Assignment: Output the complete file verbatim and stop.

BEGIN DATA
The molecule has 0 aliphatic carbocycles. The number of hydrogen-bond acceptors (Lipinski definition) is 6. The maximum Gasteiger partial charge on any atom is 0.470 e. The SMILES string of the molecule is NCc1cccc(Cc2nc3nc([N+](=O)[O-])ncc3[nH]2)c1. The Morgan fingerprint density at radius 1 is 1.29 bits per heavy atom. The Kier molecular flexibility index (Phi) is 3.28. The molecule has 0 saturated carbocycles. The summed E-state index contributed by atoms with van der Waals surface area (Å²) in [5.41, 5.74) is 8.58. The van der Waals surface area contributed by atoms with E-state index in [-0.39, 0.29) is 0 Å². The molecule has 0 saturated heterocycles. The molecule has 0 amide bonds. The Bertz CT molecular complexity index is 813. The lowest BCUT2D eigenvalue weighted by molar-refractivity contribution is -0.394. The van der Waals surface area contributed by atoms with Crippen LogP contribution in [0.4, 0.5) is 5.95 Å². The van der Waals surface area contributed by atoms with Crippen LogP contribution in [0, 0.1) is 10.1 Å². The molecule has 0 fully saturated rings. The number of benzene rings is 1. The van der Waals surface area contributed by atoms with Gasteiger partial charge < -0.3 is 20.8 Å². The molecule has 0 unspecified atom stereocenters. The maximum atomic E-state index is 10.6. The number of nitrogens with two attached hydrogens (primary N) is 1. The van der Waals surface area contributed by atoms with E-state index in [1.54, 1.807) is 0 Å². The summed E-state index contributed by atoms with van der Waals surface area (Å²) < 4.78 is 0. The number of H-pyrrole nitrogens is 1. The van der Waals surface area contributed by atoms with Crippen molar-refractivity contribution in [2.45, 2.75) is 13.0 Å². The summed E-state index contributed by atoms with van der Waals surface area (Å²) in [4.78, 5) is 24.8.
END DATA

The molecule has 0 aliphatic carbocycles. The number of hydrogen-bond acceptors (Lipinski definition) is 6. The maximum Gasteiger partial charge on any atom is 0.470 e. The SMILES string of the molecule is NCc1cccc(Cc2nc3nc([N+](=O)[O-])ncc3[nH]2)c1. The Morgan fingerprint density at radius 1 is 1.29 bits per heavy atom. The Kier molecular flexibility index (Phi) is 3.28. The molecule has 0 saturated carbocycles. The summed E-state index contributed by atoms with van der Waals surface area (Å²) in [5.41, 5.74) is 8.58. The van der Waals surface area contributed by atoms with E-state index in [-0.39, 0.29) is 0 Å². The molecule has 0 saturated heterocycles. The molecule has 0 amide bonds. The Bertz CT molecular complexity index is 813. The lowest BCUT2D eigenvalue weighted by molar-refractivity contribution is -0.394. The van der Waals surface area contributed by atoms with Crippen LogP contribution in [0.4, 0.5) is 5.95 Å². The van der Waals surface area contributed by atoms with Crippen LogP contribution in [0, 0.1) is 10.1 Å². The molecule has 0 fully saturated rings. The number of benzene rings is 1. The van der Waals surface area contributed by atoms with Gasteiger partial charge < -0.3 is 20.8 Å². The molecule has 0 unspecified atom stereocenters. The maximum atomic E-state index is 10.6. The number of nitrogens with two attached hydrogens (primary N) is 1. The van der Waals surface area contributed by atoms with E-state index in [1.54, 1.807) is 0 Å². The summed E-state index contributed by atoms with van der Waals surface area (Å²) < 4.78 is 0. The number of H-pyrrole nitrogens is 1. The van der Waals surface area contributed by atoms with Crippen molar-refractivity contribution in [2.45, 2.75) is 13.0 Å². The summed E-state index contributed by atoms with van der Waals surface area (Å²) in [4.78, 5) is 24.8.